Santa Barbara Channel, Ten A.M.

It rose quickly, jerkily, like a ballon
Let go from the happy hand of a child.
How fitting, then, that only a child could,
Should, witness a moment surface and sink,
Grey as a lacquered cotton zeppelin
Barely distinct from the cloud-bank it crests.

Not spouting, not breaching, even splashing,
Flashing knobby spine and rubbery side
At the careless apogee of a stroke
From a barn-door fluke on a tree-trunk tail.
Gone as soon as shown, but for eyes alight
With fixéd wonder, altogether missed.

The boat skates on, inured to childish things.
Nothing is rising and falling here but
A parade of swells arriving and
Departing from our window in the mist.
But a girl’s joy bobs unseen underneath
Her breathless insistence that it was there.

Image: Santa Barbara Channel, Ten A.M., June 2019.

 

Unripe

unripe blueberries are
not miniature death-stars
waiting to zap planets
with blinding acid juice
but if they were how would
we even find out? all mine
in the backyard find
their way to the bellies
of mockingbirds before
I can verify the
destructive potential
of future pies and jams.

Image: Original Artwork, May 2019.

With Fear and Great Joy

With fear and great joy
They ran to tell.

If your kind and faithful friend had died
A gruesome death and then said, “Good morning!”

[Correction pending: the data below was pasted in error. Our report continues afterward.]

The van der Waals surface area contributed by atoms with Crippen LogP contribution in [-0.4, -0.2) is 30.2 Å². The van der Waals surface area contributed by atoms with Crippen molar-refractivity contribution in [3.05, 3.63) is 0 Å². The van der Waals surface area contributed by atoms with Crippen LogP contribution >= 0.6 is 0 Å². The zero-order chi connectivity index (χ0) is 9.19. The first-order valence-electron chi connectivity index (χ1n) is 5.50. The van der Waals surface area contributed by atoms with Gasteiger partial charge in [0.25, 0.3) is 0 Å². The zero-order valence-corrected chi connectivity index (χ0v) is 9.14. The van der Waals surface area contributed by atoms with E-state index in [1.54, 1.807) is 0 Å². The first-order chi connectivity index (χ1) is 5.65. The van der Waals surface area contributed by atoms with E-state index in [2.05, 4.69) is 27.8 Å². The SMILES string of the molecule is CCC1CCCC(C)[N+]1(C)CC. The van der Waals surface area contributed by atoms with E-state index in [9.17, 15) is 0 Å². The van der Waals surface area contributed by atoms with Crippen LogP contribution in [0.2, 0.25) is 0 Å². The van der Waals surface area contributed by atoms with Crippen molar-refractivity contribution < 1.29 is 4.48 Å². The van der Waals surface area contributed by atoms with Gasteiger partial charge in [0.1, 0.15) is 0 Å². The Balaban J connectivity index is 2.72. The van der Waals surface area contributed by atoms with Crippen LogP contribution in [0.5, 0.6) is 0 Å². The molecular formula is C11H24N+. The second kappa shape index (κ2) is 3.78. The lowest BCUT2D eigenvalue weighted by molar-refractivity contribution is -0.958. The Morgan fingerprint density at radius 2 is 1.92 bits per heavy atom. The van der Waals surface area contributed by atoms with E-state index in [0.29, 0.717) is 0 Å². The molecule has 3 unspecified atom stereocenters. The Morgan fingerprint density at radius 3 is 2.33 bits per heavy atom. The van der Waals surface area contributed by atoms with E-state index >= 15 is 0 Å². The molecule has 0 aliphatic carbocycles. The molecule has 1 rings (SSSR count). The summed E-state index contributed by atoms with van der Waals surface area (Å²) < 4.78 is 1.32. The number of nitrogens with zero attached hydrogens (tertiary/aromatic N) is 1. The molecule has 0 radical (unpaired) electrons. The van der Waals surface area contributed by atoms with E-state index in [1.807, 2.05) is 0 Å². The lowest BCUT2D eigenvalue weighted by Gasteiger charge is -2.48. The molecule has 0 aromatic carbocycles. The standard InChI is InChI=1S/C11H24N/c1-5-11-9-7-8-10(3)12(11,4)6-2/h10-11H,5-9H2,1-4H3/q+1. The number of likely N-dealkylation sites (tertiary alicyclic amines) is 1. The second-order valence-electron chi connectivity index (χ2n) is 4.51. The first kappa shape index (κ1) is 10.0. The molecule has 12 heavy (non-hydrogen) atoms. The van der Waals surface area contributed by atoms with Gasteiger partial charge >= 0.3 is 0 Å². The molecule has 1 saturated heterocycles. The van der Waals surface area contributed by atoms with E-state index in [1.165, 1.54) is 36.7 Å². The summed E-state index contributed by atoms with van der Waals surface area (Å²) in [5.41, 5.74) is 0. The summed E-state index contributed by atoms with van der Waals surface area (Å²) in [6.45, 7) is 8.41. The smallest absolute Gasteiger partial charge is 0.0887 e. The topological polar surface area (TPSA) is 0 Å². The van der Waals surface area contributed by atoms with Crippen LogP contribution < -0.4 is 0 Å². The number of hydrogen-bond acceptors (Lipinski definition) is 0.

From behind as you went to put flowers
On their fresh-tilled grave, what would you do?

Where do you run
With fear and great joy?

How is a new world announced? “Do not fear”
Whispered with power, growing, rippling out
To hill and hollow, city, field, and slum
With the holy whiplash of redemption.

With fear and great joy
You catch your breath

Frozen with longing for something not yet,
Glass-eyed, like a road-killed coyote in
The permanent howl of rigor mortis.
Truth is the hardest story to swallow.

You will see it
With fear and great joy.

Each friendship is resurrection practice,
Reaching for love and faith and hope and rest
Knowing full-well that time and space and sin
And death wait to undo every effort.

With fear and great joy
Hold tight to them.

Darkness first fell in the garden light made.
Hope wept in a garden after midnight,
And life was proved in a garden anew.
Oaks of righteousness rise from ruined land

To bring good news
With fear and great joy.

 

A Sure Thing

How does one gain the confidence
Of a finch that flies headlong
Into an arborvitae?

A mass of tangled greens that might,
(Or not) hold a nest, eggs, mate, home,
Or at least defray the rain a moment.

Is it instinct that creates faith?
Or memory of the warm twirl of grass
And feathers that gives courage to return?

Whatever credence I enjoy
Passes through me, a current
From fixed point to fixed point.

The heart is no dynamo,
And unworthy of trust.
Belief is a signpost
Pointing only to itself,
A shadow of a shadow
From which no flutter bursts forth.

Image: Snow at Sunset Rock, Lookout Mountain, Tenn., December 2017.